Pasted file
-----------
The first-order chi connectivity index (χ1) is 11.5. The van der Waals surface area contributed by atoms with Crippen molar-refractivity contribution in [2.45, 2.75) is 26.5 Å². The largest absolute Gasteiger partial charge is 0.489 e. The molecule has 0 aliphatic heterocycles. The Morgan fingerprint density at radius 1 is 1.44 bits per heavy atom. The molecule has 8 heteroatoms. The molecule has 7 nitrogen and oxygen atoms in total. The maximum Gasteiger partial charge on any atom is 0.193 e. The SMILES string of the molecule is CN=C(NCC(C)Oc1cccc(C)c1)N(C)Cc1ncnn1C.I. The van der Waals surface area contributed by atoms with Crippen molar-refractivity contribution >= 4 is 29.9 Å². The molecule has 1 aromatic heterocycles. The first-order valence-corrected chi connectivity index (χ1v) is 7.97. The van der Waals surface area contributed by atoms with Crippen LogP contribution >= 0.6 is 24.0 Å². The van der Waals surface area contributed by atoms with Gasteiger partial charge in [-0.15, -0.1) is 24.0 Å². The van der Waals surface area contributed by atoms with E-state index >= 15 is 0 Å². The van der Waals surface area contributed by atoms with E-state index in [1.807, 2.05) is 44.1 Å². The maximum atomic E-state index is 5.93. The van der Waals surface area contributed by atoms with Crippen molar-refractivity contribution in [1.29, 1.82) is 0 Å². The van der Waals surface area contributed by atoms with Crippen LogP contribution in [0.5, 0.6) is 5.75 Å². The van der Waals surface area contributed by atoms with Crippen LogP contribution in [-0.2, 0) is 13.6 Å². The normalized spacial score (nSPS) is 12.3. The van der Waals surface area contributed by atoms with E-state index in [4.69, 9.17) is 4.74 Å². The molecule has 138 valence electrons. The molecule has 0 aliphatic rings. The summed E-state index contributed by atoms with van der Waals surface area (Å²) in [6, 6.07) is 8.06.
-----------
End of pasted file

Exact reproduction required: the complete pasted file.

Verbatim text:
The first-order chi connectivity index (χ1) is 11.5. The van der Waals surface area contributed by atoms with Crippen molar-refractivity contribution in [2.45, 2.75) is 26.5 Å². The largest absolute Gasteiger partial charge is 0.489 e. The molecule has 0 aliphatic heterocycles. The Morgan fingerprint density at radius 1 is 1.44 bits per heavy atom. The molecule has 8 heteroatoms. The molecule has 7 nitrogen and oxygen atoms in total. The maximum Gasteiger partial charge on any atom is 0.193 e. The SMILES string of the molecule is CN=C(NCC(C)Oc1cccc(C)c1)N(C)Cc1ncnn1C.I. The van der Waals surface area contributed by atoms with Crippen molar-refractivity contribution >= 4 is 29.9 Å². The molecule has 1 aromatic heterocycles. The first-order valence-corrected chi connectivity index (χ1v) is 7.97. The van der Waals surface area contributed by atoms with Crippen LogP contribution >= 0.6 is 24.0 Å². The van der Waals surface area contributed by atoms with Gasteiger partial charge in [-0.15, -0.1) is 24.0 Å². The van der Waals surface area contributed by atoms with E-state index >= 15 is 0 Å². The van der Waals surface area contributed by atoms with E-state index in [1.807, 2.05) is 44.1 Å². The maximum atomic E-state index is 5.93. The van der Waals surface area contributed by atoms with Crippen molar-refractivity contribution in [1.29, 1.82) is 0 Å². The van der Waals surface area contributed by atoms with Crippen LogP contribution in [0.5, 0.6) is 5.75 Å². The van der Waals surface area contributed by atoms with Crippen LogP contribution in [-0.2, 0) is 13.6 Å². The normalized spacial score (nSPS) is 12.3. The van der Waals surface area contributed by atoms with E-state index in [4.69, 9.17) is 4.74 Å². The molecule has 138 valence electrons. The molecule has 0 aliphatic rings. The summed E-state index contributed by atoms with van der Waals surface area (Å²) in [6, 6.07) is 8.06.